Miscarriage

Advice on miscarriage and stillbirths

Stillbirths and miscarriages

Neonatal death

In law, neonatal deaths are when babies are born alive (at any stage of pregnancy) but die within the first 28 days of life.

What is a stillbirth?

A stillbirth is when a baby shows no signs of life at birth, after the 24th week of pregnancy.

What is a miscarriage?

A baby born dead before the 24th week is classed as a miscarriage, even though in many cases the mother will have been through labour and given birth. Everyday in the UK 17 families face the terrible pain, confusion and desolation that the death of a baby can bring. When miscarriages are added, that number rises dramatically. Despite this, bereaved parents are often unaware that it can happen. This can lead to feelings of loneliness, victimhood, anger and despair: “why did this happen to us?” Sometimes there’s a clear medical cause – a genetic abnormality, a malfunctioning placenta or cord or an infection. But often there’s no apparent reason, even after a post-mortem. Having no reason can be especially distressing.

There can be physical effects of grief – it can be exhausting, affect concentration and motivation, cause symptoms such as chest pain and anxiety. It can also affect self-confidence and self-esteem. It’s also true that, very commonly, a baby’s death puts enormous strain on relationships. Couples may grieve differently and this can lead to difficulties or accusations that one or the other doesn’t care, or cares too much.

How to cope when your baby dies

Answering ‘how do you cope?’ is difficult, precisely because everyone experiences grief differently. Having said that, many people find that:

  • It helps to talk – to a friend, partner, GP, helpline or at a support group, even though it can be hard to express feelings. Understand that friends may not know how to cope with your tears or know what to say, but they do care and want to help.
  • Bottling things up can be damaging, by being ‘strong’ for your partner, family or at work, you can be storing up problems for later. Allow yourself to react to whatever it is you are feeling, don’t hide your emotions.
  • Exercise can help to improve your mood, help you to sleep and reduce anxiety.

The loss of a baby is devastating and ‘Saying Goodbye’ provide a service for families who have suffered a miscarriage or the death of a baby. ‘Saying Goodbye’ can help families acknowledge these events, pay tribute to their babies, grieve together as a family and say goodbye. For more information about ‘Saying Goodbye’ please visit their website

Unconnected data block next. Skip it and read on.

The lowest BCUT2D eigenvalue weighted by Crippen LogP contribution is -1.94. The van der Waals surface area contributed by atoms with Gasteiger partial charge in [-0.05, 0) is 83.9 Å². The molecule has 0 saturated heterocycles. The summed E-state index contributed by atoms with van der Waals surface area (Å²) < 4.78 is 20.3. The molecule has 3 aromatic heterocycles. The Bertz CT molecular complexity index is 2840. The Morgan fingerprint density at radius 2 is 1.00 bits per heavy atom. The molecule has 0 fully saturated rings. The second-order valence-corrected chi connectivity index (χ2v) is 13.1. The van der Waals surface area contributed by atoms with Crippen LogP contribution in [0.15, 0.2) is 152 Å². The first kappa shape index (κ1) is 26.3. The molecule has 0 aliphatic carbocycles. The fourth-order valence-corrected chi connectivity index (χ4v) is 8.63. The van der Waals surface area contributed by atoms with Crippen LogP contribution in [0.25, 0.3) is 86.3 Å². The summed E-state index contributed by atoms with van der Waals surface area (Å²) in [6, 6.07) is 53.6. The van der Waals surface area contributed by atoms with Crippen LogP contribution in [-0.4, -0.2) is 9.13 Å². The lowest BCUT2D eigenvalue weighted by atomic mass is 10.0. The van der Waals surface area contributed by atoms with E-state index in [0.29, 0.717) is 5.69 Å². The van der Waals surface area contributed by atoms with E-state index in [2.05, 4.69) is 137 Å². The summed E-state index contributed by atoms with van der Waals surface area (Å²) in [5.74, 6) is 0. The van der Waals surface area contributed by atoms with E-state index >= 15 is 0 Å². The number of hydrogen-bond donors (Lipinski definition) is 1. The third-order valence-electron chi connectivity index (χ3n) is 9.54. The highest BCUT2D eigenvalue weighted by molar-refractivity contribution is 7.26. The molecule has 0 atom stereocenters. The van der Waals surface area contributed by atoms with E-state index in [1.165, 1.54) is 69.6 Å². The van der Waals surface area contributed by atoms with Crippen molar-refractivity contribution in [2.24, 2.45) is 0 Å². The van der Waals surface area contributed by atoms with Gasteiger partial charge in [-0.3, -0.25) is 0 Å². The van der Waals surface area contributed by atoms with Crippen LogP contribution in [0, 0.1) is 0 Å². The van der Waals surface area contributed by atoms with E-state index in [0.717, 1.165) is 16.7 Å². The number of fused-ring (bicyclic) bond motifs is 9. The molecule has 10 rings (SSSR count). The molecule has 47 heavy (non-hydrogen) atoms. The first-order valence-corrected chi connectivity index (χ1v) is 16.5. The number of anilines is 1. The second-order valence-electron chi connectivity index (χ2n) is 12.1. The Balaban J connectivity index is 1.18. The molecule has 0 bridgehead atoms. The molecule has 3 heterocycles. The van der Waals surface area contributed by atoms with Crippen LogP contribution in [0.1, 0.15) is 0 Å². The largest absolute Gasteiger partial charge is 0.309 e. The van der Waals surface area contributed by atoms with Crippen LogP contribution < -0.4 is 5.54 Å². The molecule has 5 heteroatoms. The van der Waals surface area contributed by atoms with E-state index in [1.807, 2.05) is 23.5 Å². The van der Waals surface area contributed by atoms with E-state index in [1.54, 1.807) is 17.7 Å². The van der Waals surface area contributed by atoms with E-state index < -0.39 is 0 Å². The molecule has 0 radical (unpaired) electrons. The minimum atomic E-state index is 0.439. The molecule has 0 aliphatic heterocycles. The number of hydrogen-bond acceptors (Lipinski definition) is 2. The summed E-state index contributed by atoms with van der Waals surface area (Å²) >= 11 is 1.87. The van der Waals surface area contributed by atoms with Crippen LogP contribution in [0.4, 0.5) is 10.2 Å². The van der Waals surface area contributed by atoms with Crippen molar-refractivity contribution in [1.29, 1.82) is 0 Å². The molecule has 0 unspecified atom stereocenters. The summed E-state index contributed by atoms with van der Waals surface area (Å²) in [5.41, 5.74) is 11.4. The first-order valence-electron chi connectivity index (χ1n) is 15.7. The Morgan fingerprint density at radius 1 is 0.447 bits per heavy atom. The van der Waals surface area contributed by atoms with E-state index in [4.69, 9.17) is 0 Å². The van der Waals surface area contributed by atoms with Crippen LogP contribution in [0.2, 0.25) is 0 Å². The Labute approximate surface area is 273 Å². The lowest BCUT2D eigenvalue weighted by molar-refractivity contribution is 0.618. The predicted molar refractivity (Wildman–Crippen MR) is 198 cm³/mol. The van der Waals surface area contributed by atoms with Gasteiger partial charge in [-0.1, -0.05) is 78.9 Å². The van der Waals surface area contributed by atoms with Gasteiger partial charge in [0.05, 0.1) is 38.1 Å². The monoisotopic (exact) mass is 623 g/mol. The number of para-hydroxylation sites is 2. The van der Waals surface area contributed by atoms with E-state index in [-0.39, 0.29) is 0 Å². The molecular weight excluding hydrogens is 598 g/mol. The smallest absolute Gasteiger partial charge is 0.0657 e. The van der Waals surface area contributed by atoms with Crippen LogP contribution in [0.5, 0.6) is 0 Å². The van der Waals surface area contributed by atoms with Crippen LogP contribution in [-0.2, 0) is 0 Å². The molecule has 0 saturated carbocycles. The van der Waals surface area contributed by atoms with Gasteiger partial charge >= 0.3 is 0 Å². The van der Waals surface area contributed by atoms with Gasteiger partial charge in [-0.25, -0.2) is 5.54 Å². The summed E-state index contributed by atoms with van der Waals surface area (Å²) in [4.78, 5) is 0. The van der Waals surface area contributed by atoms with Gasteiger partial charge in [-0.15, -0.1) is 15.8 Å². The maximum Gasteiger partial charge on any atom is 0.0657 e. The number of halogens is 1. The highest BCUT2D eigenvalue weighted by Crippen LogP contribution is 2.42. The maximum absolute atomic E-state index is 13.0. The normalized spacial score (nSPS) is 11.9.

Further support

Sands (supporting anyone affected by the death of a baby) is a UK-wide organisation that provides support to anyone affected by the death of a baby during pregnancy, at birth or shortly after. We also work with health professionals to promote good practice and research that could help save babies’ lives.

Sands has a nationwide network of local support groups. The groups are run by volunteers who have lost babies themselves. They offer a safe, non-judgemental environment for bereaved parents to talk about their babies. Many find it comforting to meet with others who’ve had similar experiences and share their stories. To find a group: www.uksands.org/Groups/Finding-a-group.html The helpline staff can send you literature and provide practical advice as well as giving emotional support or putting you in touch with a local volunteer befriender.

Sands publishes a variety of books, including one especially for dads called 'Fathers feel too'. And a play written by an American dad about his experience. 

NHS Choices 

Miscarriage Association

How we can help you

If you would like support and advice, you can talk to one of our Family Support Workers through Live Chat, email us or call our confidential helpline on 0808 800 2222. You can also share experiences and advice with other parents on our Forums.  Family Lives is here for you 24 hours a day, seven days a week. You can contact us about any family issue, big or small.

Listening, supportive and non-judgemental